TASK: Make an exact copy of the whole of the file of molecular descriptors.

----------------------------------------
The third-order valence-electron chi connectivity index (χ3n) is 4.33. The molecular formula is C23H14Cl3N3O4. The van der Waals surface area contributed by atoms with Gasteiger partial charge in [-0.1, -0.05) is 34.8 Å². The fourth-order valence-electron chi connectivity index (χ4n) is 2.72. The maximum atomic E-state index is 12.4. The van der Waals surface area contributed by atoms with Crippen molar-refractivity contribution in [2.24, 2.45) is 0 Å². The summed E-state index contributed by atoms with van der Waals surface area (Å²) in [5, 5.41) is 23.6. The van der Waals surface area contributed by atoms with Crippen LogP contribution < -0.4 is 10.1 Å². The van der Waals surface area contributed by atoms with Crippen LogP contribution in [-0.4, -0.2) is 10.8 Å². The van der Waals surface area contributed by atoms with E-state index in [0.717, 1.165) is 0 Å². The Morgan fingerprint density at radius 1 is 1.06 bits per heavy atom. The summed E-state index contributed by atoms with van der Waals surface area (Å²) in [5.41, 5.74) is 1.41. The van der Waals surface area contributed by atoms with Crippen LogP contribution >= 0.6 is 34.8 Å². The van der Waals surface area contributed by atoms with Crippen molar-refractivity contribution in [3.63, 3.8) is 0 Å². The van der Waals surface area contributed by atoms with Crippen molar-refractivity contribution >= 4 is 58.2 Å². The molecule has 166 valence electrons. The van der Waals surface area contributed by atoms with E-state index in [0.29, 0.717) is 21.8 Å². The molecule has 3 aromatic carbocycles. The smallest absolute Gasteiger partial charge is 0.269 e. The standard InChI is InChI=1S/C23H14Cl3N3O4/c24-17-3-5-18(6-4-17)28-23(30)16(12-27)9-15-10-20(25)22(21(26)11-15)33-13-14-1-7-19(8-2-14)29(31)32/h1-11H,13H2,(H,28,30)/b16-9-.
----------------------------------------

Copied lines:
The third-order valence-electron chi connectivity index (χ3n) is 4.33. The molecular formula is C23H14Cl3N3O4. The van der Waals surface area contributed by atoms with Gasteiger partial charge in [-0.1, -0.05) is 34.8 Å². The fourth-order valence-electron chi connectivity index (χ4n) is 2.72. The maximum atomic E-state index is 12.4. The van der Waals surface area contributed by atoms with Crippen molar-refractivity contribution in [2.24, 2.45) is 0 Å². The summed E-state index contributed by atoms with van der Waals surface area (Å²) in [5, 5.41) is 23.6. The van der Waals surface area contributed by atoms with Crippen LogP contribution < -0.4 is 10.1 Å². The van der Waals surface area contributed by atoms with Crippen LogP contribution in [-0.4, -0.2) is 10.8 Å². The van der Waals surface area contributed by atoms with E-state index in [0.717, 1.165) is 0 Å². The Morgan fingerprint density at radius 1 is 1.06 bits per heavy atom. The summed E-state index contributed by atoms with van der Waals surface area (Å²) in [5.41, 5.74) is 1.41. The van der Waals surface area contributed by atoms with Crippen LogP contribution >= 0.6 is 34.8 Å². The van der Waals surface area contributed by atoms with Crippen molar-refractivity contribution in [3.63, 3.8) is 0 Å². The van der Waals surface area contributed by atoms with Crippen molar-refractivity contribution >= 4 is 58.2 Å². The molecule has 166 valence electrons. The van der Waals surface area contributed by atoms with E-state index in [0.29, 0.717) is 21.8 Å². The molecule has 3 aromatic carbocycles. The smallest absolute Gasteiger partial charge is 0.269 e. The standard InChI is InChI=1S/C23H14Cl3N3O4/c24-17-3-5-18(6-4-17)28-23(30)16(12-27)9-15-10-20(25)22(21(26)11-15)33-13-14-1-7-19(8-2-14)29(31)32/h1-11H,13H2,(H,28,30)/b16-9-.